Now she came along, with her head held up, balancing an enormous flat hat of pale yellow velvet, on which were streaks of ostrich feathers in natural and grey. She drifted forward as if scarcely conscious. . . . She wore a dress of silky, frail velvet, of pale yellow color, and she carried a lot of small rose-colored cyclamens. Her shoes and stockings were of brownish grey, like the feathers on her hat. . . . ( pages 11-12)
Lawrence compares her to a woman in one of Dante Gabriel Rossetti’s paintings with her heavy hair and long pale face, and drugged look.
Later, at the school, Hermione appears “a vision . . . seen through the glass panels of the door” (“Class-Room,” pages 34-35). She has come for a surprise visit, while Birkin is giving instruction about the sex life of plants. She speaks in a “low, odd singing fashion”: Her manner is intimate and half bullying:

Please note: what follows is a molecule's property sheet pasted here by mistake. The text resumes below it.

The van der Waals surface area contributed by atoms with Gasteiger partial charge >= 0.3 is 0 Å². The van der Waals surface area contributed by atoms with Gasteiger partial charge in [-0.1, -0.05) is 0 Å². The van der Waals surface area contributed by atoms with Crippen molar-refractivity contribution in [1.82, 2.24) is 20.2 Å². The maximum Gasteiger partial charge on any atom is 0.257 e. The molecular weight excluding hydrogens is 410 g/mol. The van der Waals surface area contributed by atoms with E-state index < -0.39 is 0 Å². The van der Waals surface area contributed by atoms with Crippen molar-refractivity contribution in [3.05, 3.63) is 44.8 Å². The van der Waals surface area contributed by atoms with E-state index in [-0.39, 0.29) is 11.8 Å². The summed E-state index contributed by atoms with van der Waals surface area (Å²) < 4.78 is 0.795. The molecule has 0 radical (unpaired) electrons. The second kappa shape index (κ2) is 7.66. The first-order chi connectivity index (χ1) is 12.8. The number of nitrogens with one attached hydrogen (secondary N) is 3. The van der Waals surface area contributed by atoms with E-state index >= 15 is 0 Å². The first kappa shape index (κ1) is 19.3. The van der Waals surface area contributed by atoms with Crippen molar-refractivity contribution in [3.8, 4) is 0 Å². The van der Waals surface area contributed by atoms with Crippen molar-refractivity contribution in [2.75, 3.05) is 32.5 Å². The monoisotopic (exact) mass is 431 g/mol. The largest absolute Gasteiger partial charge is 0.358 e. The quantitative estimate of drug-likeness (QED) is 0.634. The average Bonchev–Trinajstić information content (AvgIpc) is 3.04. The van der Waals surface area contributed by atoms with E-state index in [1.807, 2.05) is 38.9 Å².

She was a strange figure in the class-room, wearing a large, old cloak of greenish cloth, on which was a raised pattern of dull gold. The high collar and the inside of the cloak was lined with dark fur. Beneath she had a dress of fine lavender-colored cloth, trimmed with fur, and her hat was close-fitting, made of fur and of the dull green-and-gold figure stuff. She was tall and strange, she looked as if she had come out of some new bizarre picture.
In a scene in a London café, “Crème de Menthe” (chapter 6), where artists gather, an artist’s model called “Pussum” Darrington presents herself :